- Veröffentlicht: 22. Oktober 2022
It takes more than garbage-collecting robots to build a great place to live.
There’s nothing like that new city smell.
The idea of wiping the slate clean and building a community from scratch is so appealing that around 150 of them are in the works globally. They range from Egypt’s aseptic New Administrative Capital to Mexico’s attempt to fuse the urban and natural worlds in its Smart Forest City. Even plucky Innisfil is planning a new town centre called The Orbit that could house 150,000 people.
In most cases, developers talk up their use of technology to create a clean, green place that’s free of aggravations like pollution, traffic and — in some cases — even bad weather. But there’s a fine line between hope and hubris, and many smart city projects have found themselves on the wrong side of it.
“There’s a lot of hype around new cities, but there’s not much follow-through,” says Sarah Moser, a professor of urban geography at McGill University. “Many of them are PowerPoint cities that exist only in websites and presentations.”
While the technologies themselves are sound, Moser says that many of these projects are driven by “utopian ideas and assumptions” that crowd out the more workaday realities of building a livable community. “I’m not anti-new city, but the way they are being done tends to be unrealistic. The idea of a smart city has been taken over by tech, but sometimes being smart actually means planting trees and building bike lanes.”
Here’s a look at some recent attempts to build a city of the future, and whether they succeeded in making the jump from artists’ rendering to reality.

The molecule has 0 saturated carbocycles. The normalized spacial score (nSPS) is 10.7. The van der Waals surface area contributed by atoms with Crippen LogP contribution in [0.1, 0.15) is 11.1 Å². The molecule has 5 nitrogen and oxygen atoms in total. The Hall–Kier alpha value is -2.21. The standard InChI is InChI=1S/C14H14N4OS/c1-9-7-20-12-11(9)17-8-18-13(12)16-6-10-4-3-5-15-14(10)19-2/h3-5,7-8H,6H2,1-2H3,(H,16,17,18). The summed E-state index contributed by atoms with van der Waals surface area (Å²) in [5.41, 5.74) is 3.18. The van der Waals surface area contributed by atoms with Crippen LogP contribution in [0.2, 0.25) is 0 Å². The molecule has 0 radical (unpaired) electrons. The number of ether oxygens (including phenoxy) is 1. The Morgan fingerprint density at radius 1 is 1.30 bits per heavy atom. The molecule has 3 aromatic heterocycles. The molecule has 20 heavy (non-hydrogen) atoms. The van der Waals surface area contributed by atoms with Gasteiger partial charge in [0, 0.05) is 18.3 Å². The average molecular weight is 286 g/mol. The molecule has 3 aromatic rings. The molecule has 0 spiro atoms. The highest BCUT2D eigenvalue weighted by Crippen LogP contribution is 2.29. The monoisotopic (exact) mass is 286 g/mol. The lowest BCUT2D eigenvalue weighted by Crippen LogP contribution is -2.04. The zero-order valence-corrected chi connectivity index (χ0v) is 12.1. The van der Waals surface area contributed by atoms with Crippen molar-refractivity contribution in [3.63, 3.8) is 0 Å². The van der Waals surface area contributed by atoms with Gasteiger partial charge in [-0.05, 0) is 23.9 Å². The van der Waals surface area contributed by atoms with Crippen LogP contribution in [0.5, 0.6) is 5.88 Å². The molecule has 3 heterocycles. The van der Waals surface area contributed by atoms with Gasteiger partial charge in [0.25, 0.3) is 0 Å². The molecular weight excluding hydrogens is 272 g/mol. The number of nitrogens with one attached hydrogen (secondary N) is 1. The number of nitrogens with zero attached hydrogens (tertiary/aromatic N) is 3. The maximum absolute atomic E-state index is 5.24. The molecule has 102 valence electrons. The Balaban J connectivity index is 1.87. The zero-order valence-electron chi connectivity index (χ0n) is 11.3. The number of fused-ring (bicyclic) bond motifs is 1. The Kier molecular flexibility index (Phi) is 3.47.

- Masdar City, Abu Dhabi
What it promised: In 2006, the Abu Dhabi government said it would invest $22 billion to create the world’s first zero-carbon city and a hub for the cleantech industry on a six-square-kilometre patch of land next to the city’s airport. Its 50,000 residents would get around the car-free city using underground driverless electric shuttles, work in energy-efficient buildings and be kept cool by breezes from a wind tower.
How it’s going: A decade after the project started only five per cent of the city had been built, and its completion date has now been pushed back to 2030.
Moser’s take: “Even with the deep pockets of Abu Dhabi, the plans for Masdar were too ambitious to be carried out, and the project has since been dramatically modified and scaled back. The driverless pods have been scrapped and now cars are allowed in, although Masdar still emphasizes walkability, which is supported by a dense urban fabric with quite narrow streets. And, credit where it is due, the architecture is beautiful.”
- Quayside, Toronto
What it promised: Sidewalk Labs, a subsidiary of Google, proposed a high-tech and sustainable neighbourhood on Toronto’s eastern lakeshore. Among the ideas were heated pavements to encourage year-round walking, trash-collecting robots, winterized outdoor spaces protected by plastic “raincoats,” self-driving delivery vehicles on an underground tunnel network, traffic sensors and adaptable street layouts.
How it’s going: Quayside is still deserted. After three years of controversy over data protection and governance issues, Sidewalk Labs walked away from the project in 2020 citing pandemic upheaval. Waterfront Toronto is now working on new designs for the site.
Moser’s take: “The key takeaway is that our elected representatives and city officials have very low data literacy. They are easily seduced by futuristic ‘smart city’ visions and by the prospect of outsourcing city building and governance to big corporations. Our data protection laws are woefully behind, and we urgently need to craft legislation that will secure our rights as citizens, rather than hope that tech companies will opt to look after our best interests.”
- Songdo International Business District, Incheon, South Korea